The "new" candidates at the core of the Democratic takeover of the House of Representatives were decidedly, dis-proportionally Progressives. Demographically and ideologically the charge was led by women, minorities, and LGBT candidates, the common thread being an ability to convey progressive values successfully to voters in blue, red, and purple districts alike.
The marquee issue for the Democrats was Bernie Sanders' signature issue from the 2016 presidential campaign, healthcare -- specifically, healthcare for all. In fact, it was a Bernie-style campaign game plan: forget about the barriers and talk to the voters about the issues that make a difference in their lives.
This is a win for Progressives as much as it is an affirmation of the progressive platform.
There has been and will be a lot of talk about whether Nancy Pelosi should continue to be the House Democratic leader. The time for a change may be at hand or not, depending on who else emerges as an option, the viability of the challenger being the key. Regardless, it must be someone who embraces what is clearly the future of the Democratic party and the will of the voters. Progress for the country.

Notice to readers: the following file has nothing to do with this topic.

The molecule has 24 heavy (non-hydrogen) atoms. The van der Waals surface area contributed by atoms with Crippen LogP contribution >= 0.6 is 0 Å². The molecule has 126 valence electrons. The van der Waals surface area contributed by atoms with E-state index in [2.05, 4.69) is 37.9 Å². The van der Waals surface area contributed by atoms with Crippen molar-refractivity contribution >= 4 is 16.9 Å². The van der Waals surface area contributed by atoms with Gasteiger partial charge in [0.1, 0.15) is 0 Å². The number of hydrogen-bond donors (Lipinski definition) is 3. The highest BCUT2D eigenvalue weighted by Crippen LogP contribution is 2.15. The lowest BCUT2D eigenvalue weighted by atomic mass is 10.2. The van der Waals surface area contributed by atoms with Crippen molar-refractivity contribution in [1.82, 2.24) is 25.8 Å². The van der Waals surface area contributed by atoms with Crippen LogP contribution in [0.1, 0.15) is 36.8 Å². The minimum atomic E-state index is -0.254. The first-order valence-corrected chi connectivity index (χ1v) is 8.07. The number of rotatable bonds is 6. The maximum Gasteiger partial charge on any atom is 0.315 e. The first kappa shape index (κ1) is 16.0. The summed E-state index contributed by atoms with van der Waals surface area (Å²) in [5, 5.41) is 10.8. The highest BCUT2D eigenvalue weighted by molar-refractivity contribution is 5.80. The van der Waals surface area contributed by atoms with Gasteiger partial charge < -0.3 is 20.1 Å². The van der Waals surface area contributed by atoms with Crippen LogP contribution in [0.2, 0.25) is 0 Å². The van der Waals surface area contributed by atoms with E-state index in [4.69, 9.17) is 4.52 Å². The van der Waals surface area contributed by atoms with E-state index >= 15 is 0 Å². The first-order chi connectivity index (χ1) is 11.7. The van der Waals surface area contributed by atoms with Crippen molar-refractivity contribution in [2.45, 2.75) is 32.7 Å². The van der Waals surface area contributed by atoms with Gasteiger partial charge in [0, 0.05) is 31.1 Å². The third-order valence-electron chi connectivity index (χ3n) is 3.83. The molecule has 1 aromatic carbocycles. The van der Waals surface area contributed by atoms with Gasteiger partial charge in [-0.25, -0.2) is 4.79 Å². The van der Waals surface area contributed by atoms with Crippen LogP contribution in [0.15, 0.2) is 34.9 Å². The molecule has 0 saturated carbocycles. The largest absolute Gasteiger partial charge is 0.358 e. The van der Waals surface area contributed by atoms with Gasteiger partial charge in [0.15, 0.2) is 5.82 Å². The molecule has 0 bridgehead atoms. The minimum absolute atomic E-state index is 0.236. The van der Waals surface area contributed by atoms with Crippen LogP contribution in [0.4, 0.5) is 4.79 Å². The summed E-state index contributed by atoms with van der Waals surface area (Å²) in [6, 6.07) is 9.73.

This of course will almost certainly run contrary to the interests of many powerful and influential donors to Democrats and Republicans alike. The healthcare industry will be foremost, as meaningful healthcare reform and expansion must necessarily include a diversion of some of the enormous profits the healthcare industry enjoys into a public option that comforts and saves the lives of millions.
The defense and weapons industries will likewise come under ramped-up and well-deserved scrutiny as the bewildering scope of military spending becomes the subject of long overdue public and Congressional debate.
Perhaps of greatest importance during this election cycle was that mother of all progressive issues, voter suppression, which at long last came in from the cold and took its rightful seat at the table.
This unavoidably leads to a broader discussion and battles over money in politics, which will likely be the defining issue in 2020.